1911 Encyclopædia Britannica/Dagobert I

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DAGOBERT I. (d. 639), king of the Franks, was the son of Clotaire II. In 623 his father established him as king of the region east of the Ardennes, and in 626 revived for him the ancient kingdom of Austrasia, minus Aquitaine and Provence. As Dagobert was yet but a child, he was placed under the authority of the mayor of the palace, Pippin, and Arnulf, bishop of Metz. At the death of Clotaire II. in 629, Dagobert wished to re-establish unity in the Frankish realm, and in 629 and 630 made expeditions into Neustria and Burgundy, where he succeeded in securing the recognition of his authority. In Aquitaine he gave his brother Charibert the administration of the counties of Toulouse, Cahors, Agen, Périgueux, and Saintes; but at Charibert’s death in 632 Dagobert became sole ruler of the whole of the Frankish territories south of the Loire. Under him the Merovingian monarchy attained its culminating point. He restored to the royal domain the lands that had been usurped by the great nobles and by the church; he maintained at Paris a luxurious, though, from the example he himself set, a disorderly court; he was a patron of the arts, and delighted in the exquisite craftsmanship of his treasurer, the goldsmith St Eloi. His authority was recognized through the length and breadth of the realm. The duke of the Basques came to his court to swear fidelity, and at his villa at Clichy the chief of the Bretons of Domnoné promised obedience. He intervened in the affairs of the Visigoths of Spain and the Lombards of Italy, and was heard with deference. Indeed, as a sovereign, Dagobert was reckoned superior to the other barbarian kings. He entered into relations with the eastern empire, and swore a “perpetual peace” with the emperor Heraclius; and it is probable that the two sovereigns took common measures against the Slav and Bulgarian tribes, which ravaged in turn the Byzantine state and the German territories subject to the Franks. Dagobert protected the church and placed illustrious prelates at the head of the bishoprics—Eloi (Eligius) at Noyon, Ouen (Audoenus) at Rouen, and Didier (Desiderius) at Cahors. His reign is also marked by the creation of numerous monasteries and by renewed missionary activity in Flanders and among the Basques. He died on the 19th of January 639, and was buried at St Denis. After his death the Frankish monarchy was again divided. In 634 he had been obliged to give the Austrasians a special king in the person of his eldest son Sigebert, and at the birth of a second son, Clovis, in 635, the Neustrians had immediately claimed him as king. Thus the unification of the realm, which Dagobert had re-established with so much pains, was annulled.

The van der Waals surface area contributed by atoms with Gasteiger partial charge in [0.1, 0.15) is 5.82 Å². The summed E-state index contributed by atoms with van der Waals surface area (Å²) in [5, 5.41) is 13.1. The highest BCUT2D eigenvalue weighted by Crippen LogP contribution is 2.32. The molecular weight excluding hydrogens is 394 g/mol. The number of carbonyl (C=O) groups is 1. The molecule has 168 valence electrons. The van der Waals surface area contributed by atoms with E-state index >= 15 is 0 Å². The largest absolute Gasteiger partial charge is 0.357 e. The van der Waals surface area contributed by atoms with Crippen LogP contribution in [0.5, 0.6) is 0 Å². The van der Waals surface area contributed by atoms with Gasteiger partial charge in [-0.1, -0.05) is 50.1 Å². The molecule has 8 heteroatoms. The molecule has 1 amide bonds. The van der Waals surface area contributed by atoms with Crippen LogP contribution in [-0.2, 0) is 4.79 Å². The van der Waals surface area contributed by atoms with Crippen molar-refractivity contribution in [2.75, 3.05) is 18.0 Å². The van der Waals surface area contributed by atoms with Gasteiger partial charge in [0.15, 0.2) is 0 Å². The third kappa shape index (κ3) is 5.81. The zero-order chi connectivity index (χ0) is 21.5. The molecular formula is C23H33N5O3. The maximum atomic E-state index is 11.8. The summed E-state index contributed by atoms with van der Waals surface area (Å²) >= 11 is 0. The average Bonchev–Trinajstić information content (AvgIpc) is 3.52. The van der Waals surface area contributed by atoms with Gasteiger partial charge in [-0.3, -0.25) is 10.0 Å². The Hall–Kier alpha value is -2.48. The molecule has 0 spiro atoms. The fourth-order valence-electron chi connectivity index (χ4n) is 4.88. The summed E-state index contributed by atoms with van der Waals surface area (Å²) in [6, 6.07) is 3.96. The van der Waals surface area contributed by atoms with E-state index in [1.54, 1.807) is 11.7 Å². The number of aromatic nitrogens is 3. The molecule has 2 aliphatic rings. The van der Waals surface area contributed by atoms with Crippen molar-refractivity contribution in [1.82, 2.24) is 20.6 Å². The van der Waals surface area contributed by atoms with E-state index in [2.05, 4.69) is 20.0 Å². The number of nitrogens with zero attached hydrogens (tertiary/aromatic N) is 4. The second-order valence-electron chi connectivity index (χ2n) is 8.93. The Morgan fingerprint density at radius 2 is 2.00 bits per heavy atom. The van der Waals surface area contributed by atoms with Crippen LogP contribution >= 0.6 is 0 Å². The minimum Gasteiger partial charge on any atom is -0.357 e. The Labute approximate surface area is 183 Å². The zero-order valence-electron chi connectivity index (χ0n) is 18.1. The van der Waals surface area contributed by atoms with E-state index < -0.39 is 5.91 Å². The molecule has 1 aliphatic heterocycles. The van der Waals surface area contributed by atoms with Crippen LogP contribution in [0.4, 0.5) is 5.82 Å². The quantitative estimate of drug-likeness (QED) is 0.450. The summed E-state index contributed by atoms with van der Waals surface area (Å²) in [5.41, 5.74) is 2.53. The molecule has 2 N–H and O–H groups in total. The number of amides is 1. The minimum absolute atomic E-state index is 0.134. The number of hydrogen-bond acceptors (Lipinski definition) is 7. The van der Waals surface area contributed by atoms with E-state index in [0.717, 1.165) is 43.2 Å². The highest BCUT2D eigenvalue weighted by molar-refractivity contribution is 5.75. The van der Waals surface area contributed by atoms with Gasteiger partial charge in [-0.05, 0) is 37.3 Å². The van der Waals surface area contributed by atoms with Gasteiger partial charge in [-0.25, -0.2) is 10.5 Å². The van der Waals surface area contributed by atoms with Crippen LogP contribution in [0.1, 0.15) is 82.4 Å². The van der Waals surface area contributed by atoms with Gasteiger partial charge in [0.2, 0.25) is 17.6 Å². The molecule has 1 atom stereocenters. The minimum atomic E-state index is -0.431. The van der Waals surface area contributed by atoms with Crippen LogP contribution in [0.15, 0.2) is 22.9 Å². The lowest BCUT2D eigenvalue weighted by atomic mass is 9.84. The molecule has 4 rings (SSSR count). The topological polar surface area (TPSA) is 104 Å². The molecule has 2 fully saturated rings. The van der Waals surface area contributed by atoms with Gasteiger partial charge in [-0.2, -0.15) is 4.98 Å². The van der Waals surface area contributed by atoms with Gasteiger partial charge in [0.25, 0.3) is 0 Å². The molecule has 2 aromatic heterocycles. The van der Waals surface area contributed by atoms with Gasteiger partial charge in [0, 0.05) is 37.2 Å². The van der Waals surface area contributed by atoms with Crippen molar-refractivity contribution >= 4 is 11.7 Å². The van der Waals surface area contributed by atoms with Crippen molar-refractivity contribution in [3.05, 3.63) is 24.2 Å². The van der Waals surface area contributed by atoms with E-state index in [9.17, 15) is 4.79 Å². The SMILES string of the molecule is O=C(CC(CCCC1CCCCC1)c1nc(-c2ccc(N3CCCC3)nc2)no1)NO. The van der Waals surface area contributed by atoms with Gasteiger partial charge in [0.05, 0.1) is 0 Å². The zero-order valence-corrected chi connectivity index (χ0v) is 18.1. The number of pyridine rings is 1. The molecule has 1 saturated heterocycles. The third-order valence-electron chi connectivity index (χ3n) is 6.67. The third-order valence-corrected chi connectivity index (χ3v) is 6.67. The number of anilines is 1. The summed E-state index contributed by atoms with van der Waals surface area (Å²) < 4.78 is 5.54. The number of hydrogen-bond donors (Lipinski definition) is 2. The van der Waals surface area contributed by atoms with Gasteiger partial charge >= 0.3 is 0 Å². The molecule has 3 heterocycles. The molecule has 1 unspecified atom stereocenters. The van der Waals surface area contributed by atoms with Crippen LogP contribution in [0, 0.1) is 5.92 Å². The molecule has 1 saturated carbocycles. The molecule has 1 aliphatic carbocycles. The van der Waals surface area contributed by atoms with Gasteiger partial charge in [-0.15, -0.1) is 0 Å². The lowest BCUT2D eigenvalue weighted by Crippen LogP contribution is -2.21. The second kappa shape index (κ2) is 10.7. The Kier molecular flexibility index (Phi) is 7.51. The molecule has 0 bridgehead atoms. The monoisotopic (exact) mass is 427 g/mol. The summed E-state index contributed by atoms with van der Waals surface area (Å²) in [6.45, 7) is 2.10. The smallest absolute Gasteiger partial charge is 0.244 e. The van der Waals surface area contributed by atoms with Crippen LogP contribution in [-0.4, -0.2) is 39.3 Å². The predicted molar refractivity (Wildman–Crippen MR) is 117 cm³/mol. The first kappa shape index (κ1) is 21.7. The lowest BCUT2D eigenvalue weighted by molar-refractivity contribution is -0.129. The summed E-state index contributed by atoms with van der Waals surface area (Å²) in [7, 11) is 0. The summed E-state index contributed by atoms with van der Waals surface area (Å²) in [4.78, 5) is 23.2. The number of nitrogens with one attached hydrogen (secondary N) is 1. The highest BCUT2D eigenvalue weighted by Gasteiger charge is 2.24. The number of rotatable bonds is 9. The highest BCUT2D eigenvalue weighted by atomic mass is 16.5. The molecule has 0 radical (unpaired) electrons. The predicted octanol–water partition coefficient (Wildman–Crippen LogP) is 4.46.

See the Chronicon of Fredegarius; “Gesta Dagoberti I. regis Francorum” in Mon. Germ. hist. Script. rer. Meroving. vol. ii. edited by B. Krusch; J. H. Albers, König Dagobert in Gesch., Legende, und Sage (2nd ed., Kaiserslautern, 1884); E. Vacandard, Vie de Saint Ouen, évêque de Rouen (Paris, 1901); and H. E. Bonnell, Die Anfänge des karoling. Hauses (Berlin, 1866). (C. Pf.)